The Department of Labor released its monthly Regional and State Employment and Unemployment report for November 2014 on Friday (December 19), and found that the US unemployment rate has fallen in 41 states, representing a healthy grow in national job gains.
An estimated 321,000 jobs were added last month, totaling 2.7 million this year – the most since 1999.
California saw the highest over-the-month increase in nonfarm payroll employment with an estimated 90,100 new jobs, followed by Florida with 41,900 and Texas with 34,800.
West Virginia lost the most jobs at 5,200, followed by Mississippi with 4,500 and Kansas with 4,100.
North Carolina saw a significant decrease in unemployment at 5.8%, 0.5% less than October and 1.4% less than November of the previous year. It was followed by Delaware, Georgia, Maryland and Michigan, which all saw a 0.4% decrease from October.
The report found that North Dakota had the lowest unemployment rate at 2.7%, largely due to an on-going oil boom since 2006. Mississippi had the highest of any other state at 7.3%, while the District of Columbia had an unemployment rate of 7.4%, and Puerto Rico, a US unincorporated territory, 14%.
The national jobless rate remains unchanged from October at 5.8%, when it reached its lowest in almost 6.5 years after the 2008 financial crisis. However, it declined by 1.2% in comparison to November of last year. Even more optimistic, the US unemployment rate fell 4.4% since October 2009 when it peaked at 10.2%.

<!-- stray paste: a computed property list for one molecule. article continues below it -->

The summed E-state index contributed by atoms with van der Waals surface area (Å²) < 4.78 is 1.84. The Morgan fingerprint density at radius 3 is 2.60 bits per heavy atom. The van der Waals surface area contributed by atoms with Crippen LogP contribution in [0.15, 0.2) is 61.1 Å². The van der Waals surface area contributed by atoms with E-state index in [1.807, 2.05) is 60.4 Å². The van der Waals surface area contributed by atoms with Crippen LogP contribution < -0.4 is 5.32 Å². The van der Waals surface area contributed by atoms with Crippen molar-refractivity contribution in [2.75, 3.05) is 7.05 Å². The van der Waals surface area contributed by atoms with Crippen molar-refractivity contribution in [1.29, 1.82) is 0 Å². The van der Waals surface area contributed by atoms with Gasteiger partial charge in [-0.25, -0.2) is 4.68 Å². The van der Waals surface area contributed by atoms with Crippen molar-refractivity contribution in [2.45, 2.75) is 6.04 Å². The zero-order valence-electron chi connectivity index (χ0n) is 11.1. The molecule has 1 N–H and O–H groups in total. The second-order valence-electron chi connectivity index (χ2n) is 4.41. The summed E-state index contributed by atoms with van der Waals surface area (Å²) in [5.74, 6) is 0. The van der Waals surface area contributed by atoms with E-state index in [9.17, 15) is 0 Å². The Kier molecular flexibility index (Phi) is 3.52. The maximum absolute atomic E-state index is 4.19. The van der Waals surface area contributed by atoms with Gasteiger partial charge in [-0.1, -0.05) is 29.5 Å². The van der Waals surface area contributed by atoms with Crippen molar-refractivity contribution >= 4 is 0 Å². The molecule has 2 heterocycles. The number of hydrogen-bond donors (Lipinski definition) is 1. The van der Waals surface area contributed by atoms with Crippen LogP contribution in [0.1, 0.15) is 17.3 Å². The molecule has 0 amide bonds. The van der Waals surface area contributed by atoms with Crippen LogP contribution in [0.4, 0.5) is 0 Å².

Regional unemployment decreased in all four regions from November 2013. The unemployment rate in the Midwest fell from 6.9 to 5.4%, while it decreased by 1.3% in the Northeast from, 1.2% in the West, and 0.8% in the South.
Meanwhile, the Bureau of Labor Statistics issued a news release on December 17 and reported that US employees earned an average $853.24 per week in November, signifying a 0.6% increase from October from $847.67. The average weekly earnings also rose by $20.06 from November 2013.
The gradual fall in the US unemployment rate and increase in wages are contributing to a recovering labor market, while employers are expected to add more jobs in December.
President Barack Obama’s unemployment plan, meanwhile, has been compared to that of Ronald Raegan’s. Both presidents have lowered the US unemployment rate by 4.1% within their first 69 months in office.
The average unemployment rate between 1948 and 2014 was 5.83%, and reached its highest in November 1982 (10.8%) and lowest in May 1953 (2.5%).
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